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The persisting slowdown

The persisting slowdown

Given that credibility remains a major issue in the persisting state of economic gloom, the tightened situation adds to the challenge of revival as admitting the situation and the series of failures promptly raise a question on the government and its policy-making and evading the truth of the crisis will only prevent it from addressing and resolving it. Breaking out of this cycle has to be the first step towards setting the track of the economy to bring it back on. Continued denial that the economy is heading towards a crisis and quarter after quarter insisting that the slowdown has bottomed out and the revival of the economy is around the corner has been of little consequence so far. Ample data depicting how industrial production is plumetting, how inventories, particularly in the auto sector, are rising and forcing companies to close factories and lay off workers point to the conclusion in the worrisome news that growth has been down to 4.5 per cent. Although the government did initiate some corrective measures including a significant cut in corporate taxes, the reforms have not managed to go far enough to make any real change. It is critical that the steps the government has taken so far do not particularly instil confidence in the productive sections of the economy—those that create wealth. Former Reserve Bank of India Governor Dr. Raghuram Rajan is of a brutally frank opinion when he states that India lies in growth recession, further making a comment that extreme centralisation of power in Prime Minister's Office is far from a favourable situation. Pointing out that the signs of deep malaise in the Indian economy run through extreme centralisation of power in Prime Minister's Office and powerless ministers, his explicit take on the prevailing situation holds significance and must be considered for possible direction of course correction. Sharing his recommendations to help the ailing Indian economy out of the ongoing slowdown in the India Today magazine, he emphasised on the need for reforms to liberalise capital, land, and labour markets, and spur investment as well as growth. Emphasising that India ought to join free trade agreements judiciously, the crisis characterising the Indian economy in current times is clearly not one to be limited to domestic impact. Joining free trade agreements judiciously could serve to boost competition and improve domestic efficiency. "To understand what has gone wrong, we need to start first with the centralised nature of the current government. Not just decision-making but also ideas and plans emanate from a small set of personalities around the Prime Minister and in the Prime Minister's Office (PMO)...That works well for the party's political and social agenda, which is well laid out, and where all these individuals have domain expertise. It works less well for economic reforms, where there is less of a coherent articulated agenda at the top, and less domain knowledge of how the economy works at the national rather than state level," Rajan wrote.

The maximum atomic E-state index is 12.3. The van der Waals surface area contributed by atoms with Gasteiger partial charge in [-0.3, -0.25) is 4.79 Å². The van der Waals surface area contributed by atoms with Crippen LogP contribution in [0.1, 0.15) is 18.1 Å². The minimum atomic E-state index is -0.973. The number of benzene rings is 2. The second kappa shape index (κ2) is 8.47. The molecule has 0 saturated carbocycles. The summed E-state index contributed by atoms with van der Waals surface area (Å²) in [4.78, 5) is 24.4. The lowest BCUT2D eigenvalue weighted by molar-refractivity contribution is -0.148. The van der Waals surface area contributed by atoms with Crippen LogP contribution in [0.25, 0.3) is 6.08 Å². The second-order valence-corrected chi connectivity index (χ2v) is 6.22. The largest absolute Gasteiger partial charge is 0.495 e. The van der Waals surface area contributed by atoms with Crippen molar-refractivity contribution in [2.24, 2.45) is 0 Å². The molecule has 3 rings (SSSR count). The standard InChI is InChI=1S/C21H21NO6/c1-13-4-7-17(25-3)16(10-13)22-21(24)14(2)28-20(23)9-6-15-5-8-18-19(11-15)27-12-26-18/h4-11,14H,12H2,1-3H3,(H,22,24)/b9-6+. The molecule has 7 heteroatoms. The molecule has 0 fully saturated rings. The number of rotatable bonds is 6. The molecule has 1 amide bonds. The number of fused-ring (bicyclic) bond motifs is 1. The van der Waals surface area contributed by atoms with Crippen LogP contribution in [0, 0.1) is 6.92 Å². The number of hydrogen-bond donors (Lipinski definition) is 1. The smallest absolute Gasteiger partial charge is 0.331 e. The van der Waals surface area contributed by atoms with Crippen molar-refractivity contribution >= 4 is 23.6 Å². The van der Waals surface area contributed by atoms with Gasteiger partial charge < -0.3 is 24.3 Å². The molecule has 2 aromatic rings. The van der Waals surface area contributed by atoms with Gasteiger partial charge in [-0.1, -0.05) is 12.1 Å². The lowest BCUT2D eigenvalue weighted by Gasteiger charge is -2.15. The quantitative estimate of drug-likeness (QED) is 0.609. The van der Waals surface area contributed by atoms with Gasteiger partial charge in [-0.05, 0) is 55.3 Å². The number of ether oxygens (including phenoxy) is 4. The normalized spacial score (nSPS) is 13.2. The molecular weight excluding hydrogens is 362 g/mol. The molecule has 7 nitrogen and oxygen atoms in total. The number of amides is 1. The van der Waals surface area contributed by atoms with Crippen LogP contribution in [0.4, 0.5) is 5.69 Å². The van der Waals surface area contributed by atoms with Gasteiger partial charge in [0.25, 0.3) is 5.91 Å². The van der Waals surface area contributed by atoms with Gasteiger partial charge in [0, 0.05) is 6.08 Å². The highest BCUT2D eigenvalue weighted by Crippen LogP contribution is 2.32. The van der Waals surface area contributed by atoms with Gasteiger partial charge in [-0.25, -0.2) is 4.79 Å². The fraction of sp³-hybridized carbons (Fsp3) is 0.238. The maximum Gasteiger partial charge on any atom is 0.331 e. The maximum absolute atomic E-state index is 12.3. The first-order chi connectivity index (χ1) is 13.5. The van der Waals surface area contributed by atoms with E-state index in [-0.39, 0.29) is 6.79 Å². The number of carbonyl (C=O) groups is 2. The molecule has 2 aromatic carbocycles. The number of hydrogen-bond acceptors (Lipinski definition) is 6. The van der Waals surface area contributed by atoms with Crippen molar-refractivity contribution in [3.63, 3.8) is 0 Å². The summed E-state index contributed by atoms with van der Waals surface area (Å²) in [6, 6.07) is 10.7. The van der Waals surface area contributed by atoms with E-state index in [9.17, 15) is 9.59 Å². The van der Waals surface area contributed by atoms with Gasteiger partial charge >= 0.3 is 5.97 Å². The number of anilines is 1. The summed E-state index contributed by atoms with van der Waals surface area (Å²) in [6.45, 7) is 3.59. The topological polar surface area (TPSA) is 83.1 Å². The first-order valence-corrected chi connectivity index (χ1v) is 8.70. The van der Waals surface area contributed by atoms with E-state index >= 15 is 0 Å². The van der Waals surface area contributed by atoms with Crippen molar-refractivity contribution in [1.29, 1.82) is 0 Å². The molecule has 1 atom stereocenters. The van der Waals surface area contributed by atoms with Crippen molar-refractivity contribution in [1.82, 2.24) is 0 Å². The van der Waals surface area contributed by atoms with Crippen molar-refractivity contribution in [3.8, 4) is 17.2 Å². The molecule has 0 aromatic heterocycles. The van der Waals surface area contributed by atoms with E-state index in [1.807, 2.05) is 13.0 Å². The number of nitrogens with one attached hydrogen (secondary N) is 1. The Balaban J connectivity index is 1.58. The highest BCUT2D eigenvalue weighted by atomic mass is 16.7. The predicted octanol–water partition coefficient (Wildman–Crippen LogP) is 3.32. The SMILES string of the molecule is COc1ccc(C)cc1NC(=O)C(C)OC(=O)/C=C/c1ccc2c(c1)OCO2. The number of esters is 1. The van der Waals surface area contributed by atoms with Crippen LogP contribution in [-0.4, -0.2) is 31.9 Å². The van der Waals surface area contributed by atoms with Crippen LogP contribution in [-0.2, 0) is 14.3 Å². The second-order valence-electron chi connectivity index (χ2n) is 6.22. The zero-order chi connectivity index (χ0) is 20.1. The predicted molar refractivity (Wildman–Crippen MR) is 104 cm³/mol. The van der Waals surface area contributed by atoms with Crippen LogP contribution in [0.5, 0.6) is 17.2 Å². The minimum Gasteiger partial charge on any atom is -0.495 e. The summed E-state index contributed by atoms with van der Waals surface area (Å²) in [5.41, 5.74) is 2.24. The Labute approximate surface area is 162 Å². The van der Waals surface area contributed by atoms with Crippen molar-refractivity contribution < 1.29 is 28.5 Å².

The road to economic liberalisation cannot pass through "extreme centralisation, coupled with the absence of empowered ministers and the lack of a coherent guiding vision", as the former RBI Governor expressed. Efforts for reform well gather momentum when the PMO focuses on them, but losing impetus when the attention deflects to other significant issues prevent the implementation of any consistently deployed measures to revive the economy. India's growth slowed to a 6-year low of 4.5 per cent in the July-September quarter. Rise in inflation and fears of stagflation— a fall in aggregate demand accompanied by rising inflation—have resurfaced. Construction, real estate and infrastructure sectors lie in grave trouble as are lenders to it like the non-bank finance companies. The crisis among shadow lenders and a build-up of bad loans at banks have led to significantly reduced lending in the economy. Corporate and household debt is on the rise and the is deep distress in parts of the financial sector add to the compounding situation. A component of grave concern in this situation is the mounting levels of unemployment, especially amongst youth. This factor threatens of a possible youth unrest and given India's impressive demographic dividend, the economic crisis could lead to a major situation of chaos if not contained well in time. Rajan expressed that since domestic businesses have not been investing either, the stagnation in investment is the strongest sign that something is deeply wrong. Calling for reforms in land acquisition, labour laws, stable tax and regulatory regime, fast track bankruptcy resolution of developers in default, proper pricing of electricity, preserving competition in telecom sector and giving farmers access to inputs and finance, there is a list of measures waiting to be implemented to stabilise the economy. The government's ambition of making India a USD 5-trillion-economy by 2024 makes it necessary to facilitate a steady real growth of at least 8-9 per cent per year starting now—which is increasingly unrealistic given the state of affairs the economy is grappling with. Reform, certainly, is the way ahead but in order to materialise that, consistent efforts must be made for the recuperation of the ailing economy.

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